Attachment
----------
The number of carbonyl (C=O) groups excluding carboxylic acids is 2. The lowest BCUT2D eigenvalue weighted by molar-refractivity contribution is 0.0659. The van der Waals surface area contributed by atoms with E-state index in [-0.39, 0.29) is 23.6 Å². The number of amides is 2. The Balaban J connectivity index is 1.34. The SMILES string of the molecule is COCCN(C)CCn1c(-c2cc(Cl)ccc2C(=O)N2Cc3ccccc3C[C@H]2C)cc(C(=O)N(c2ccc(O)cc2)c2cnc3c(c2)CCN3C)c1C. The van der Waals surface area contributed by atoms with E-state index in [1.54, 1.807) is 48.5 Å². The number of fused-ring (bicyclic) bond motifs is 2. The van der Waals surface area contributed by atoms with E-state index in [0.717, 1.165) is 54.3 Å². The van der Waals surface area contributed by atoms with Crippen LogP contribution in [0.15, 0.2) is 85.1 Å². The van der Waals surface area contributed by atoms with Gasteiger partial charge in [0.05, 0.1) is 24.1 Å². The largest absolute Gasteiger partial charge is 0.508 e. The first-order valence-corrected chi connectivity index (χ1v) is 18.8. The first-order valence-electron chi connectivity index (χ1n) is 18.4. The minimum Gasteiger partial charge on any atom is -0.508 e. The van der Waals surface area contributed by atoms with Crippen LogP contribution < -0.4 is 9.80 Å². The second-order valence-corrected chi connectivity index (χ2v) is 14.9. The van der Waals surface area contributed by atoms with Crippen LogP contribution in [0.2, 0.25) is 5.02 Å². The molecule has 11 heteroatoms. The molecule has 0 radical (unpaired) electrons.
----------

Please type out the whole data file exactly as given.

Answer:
The number of carbonyl (C=O) groups excluding carboxylic acids is 2. The lowest BCUT2D eigenvalue weighted by molar-refractivity contribution is 0.0659. The van der Waals surface area contributed by atoms with E-state index in [-0.39, 0.29) is 23.6 Å². The number of amides is 2. The Balaban J connectivity index is 1.34. The SMILES string of the molecule is COCCN(C)CCn1c(-c2cc(Cl)ccc2C(=O)N2Cc3ccccc3C[C@H]2C)cc(C(=O)N(c2ccc(O)cc2)c2cnc3c(c2)CCN3C)c1C. The van der Waals surface area contributed by atoms with E-state index in [1.54, 1.807) is 48.5 Å². The number of fused-ring (bicyclic) bond motifs is 2. The van der Waals surface area contributed by atoms with E-state index in [0.717, 1.165) is 54.3 Å². The van der Waals surface area contributed by atoms with Crippen LogP contribution in [0.15, 0.2) is 85.1 Å². The van der Waals surface area contributed by atoms with Gasteiger partial charge in [0.05, 0.1) is 24.1 Å². The largest absolute Gasteiger partial charge is 0.508 e. The first-order valence-corrected chi connectivity index (χ1v) is 18.8. The first-order valence-electron chi connectivity index (χ1n) is 18.4. The minimum Gasteiger partial charge on any atom is -0.508 e. The van der Waals surface area contributed by atoms with Crippen LogP contribution < -0.4 is 9.80 Å². The second-order valence-corrected chi connectivity index (χ2v) is 14.9. The van der Waals surface area contributed by atoms with Crippen LogP contribution in [0.2, 0.25) is 5.02 Å². The molecule has 11 heteroatoms. The molecule has 0 radical (unpaired) electrons.